In my Fluid Mechanics class, we had to complete a lab, in order to apply the concepts we learn in class to a real world situation.
In this lab, we wanted to study the pressure drop in a pipe to see that pipes in real world conditions do not behave like pipes in textbook problems. The pipe we used in the lab had a pressure drop that is affected by geometry, flow characteristics and surface roughness. In real conditions, we use the modified Bernoulli’s equation which takes into account total head loss. Once we have the pressure drops corresponding to different flow rates, we calculated the Reynold’s number and relative roughness and use these values and a Moody diagram to find the theoretical friction factor of each point. We will observed discrepancies between the experimental and theoretical values. We also changed the pump frequency and flow rates to obtain pressure drops and will study how pump frequency affects the results.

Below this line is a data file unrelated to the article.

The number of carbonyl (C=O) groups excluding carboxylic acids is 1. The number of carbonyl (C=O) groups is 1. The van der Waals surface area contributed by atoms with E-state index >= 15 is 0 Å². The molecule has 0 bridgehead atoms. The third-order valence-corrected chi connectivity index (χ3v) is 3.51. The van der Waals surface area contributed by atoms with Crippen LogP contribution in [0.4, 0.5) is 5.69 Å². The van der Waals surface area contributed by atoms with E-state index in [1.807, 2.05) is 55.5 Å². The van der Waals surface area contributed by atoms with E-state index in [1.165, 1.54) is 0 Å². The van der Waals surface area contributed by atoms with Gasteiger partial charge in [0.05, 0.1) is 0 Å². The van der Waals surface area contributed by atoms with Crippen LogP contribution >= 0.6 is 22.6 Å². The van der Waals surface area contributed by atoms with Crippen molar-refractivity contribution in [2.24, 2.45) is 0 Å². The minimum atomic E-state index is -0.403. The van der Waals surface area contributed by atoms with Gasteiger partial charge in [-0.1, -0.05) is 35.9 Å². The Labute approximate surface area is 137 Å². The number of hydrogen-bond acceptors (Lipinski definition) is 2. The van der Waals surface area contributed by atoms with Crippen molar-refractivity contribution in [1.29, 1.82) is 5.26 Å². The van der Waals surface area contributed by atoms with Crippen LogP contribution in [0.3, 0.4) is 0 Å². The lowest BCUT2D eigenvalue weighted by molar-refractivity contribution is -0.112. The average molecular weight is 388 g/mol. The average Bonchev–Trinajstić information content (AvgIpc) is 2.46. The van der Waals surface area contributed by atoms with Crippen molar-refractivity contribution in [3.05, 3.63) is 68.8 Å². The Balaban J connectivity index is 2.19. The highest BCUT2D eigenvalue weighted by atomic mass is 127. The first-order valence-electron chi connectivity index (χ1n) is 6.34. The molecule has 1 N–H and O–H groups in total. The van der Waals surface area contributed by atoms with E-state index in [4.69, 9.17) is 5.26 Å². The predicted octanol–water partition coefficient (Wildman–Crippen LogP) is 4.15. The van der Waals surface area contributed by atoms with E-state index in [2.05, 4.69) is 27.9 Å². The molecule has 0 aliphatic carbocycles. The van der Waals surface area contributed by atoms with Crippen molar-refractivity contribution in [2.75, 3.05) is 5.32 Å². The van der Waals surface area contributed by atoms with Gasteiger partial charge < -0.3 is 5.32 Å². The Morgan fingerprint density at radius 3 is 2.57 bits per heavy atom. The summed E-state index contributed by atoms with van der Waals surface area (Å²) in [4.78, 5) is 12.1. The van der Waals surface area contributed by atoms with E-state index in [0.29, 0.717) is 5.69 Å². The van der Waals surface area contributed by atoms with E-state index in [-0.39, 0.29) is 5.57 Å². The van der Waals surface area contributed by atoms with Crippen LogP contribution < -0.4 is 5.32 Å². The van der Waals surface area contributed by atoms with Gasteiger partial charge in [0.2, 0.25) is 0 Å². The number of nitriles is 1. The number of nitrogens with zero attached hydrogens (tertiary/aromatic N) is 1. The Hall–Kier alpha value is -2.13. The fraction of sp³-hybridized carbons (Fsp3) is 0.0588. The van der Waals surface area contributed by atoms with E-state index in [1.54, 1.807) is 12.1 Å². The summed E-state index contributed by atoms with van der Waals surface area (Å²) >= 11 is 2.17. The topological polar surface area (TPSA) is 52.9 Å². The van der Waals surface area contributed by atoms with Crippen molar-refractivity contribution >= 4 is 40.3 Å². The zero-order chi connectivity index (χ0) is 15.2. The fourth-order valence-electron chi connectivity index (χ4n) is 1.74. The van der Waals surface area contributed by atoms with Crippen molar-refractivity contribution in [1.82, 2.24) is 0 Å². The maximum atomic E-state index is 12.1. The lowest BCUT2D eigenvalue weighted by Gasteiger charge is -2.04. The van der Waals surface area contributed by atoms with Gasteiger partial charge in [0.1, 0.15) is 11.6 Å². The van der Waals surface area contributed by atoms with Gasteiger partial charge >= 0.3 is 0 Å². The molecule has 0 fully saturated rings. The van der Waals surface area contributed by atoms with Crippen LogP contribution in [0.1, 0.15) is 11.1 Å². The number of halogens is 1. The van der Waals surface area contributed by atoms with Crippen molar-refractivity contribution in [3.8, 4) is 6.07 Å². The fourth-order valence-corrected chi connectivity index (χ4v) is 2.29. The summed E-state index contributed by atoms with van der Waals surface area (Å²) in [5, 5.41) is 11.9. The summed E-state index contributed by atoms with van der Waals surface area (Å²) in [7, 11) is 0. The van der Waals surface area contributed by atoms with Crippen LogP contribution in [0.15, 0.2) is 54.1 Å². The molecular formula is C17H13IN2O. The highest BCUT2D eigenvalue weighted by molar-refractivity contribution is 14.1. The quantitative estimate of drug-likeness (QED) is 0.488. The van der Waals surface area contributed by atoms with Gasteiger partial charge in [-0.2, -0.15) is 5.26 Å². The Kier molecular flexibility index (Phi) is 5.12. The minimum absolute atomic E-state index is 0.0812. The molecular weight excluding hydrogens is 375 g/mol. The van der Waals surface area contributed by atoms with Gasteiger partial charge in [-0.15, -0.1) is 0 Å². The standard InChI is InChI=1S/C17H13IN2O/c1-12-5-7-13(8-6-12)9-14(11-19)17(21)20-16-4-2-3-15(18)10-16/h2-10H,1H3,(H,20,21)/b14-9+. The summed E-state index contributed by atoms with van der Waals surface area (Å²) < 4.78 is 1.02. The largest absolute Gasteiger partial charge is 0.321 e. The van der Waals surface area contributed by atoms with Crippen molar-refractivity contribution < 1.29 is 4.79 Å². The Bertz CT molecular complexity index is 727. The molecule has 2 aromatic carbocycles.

We varied the water flow rate in a pipe (96” long with .5” diameter) from .3-6 gallons per minute using rotometers and obtained the corresponding pressure drops using pressure taps (Part 1). For each point we calculated the friction factor and then, we used the Reynold’s number and relative roughness calculated to find the theoretical friction factor for each point using a Moody diagram. In order to evaluate the pump performance, we used a 2 HP variable speed centrifugal pump and set it 60 HZ (Part 2) and varied the flow rate using a large rotometer. We then recorded the voltage, current of power to pump and the outlet pressure from the pressure gage. We repeated this with the pump set to 30 HZ (Part 3). We had 5 flow rates and corresponding pressure drops for each part of the three parts of the lab. For each frequency, we plotted a pump curve (Pressure drop vs. Flow rate) and Pump efficiency vs. Flow rate.
This was a great opportunity to see the concepts we learn in class being applied to real situations. It was also a chance to become more familiar with the IMBT lab which hosts the Advanced Technology for Large Structural Systems (ATLSS) Engineering Research Center and the Energy Research Center.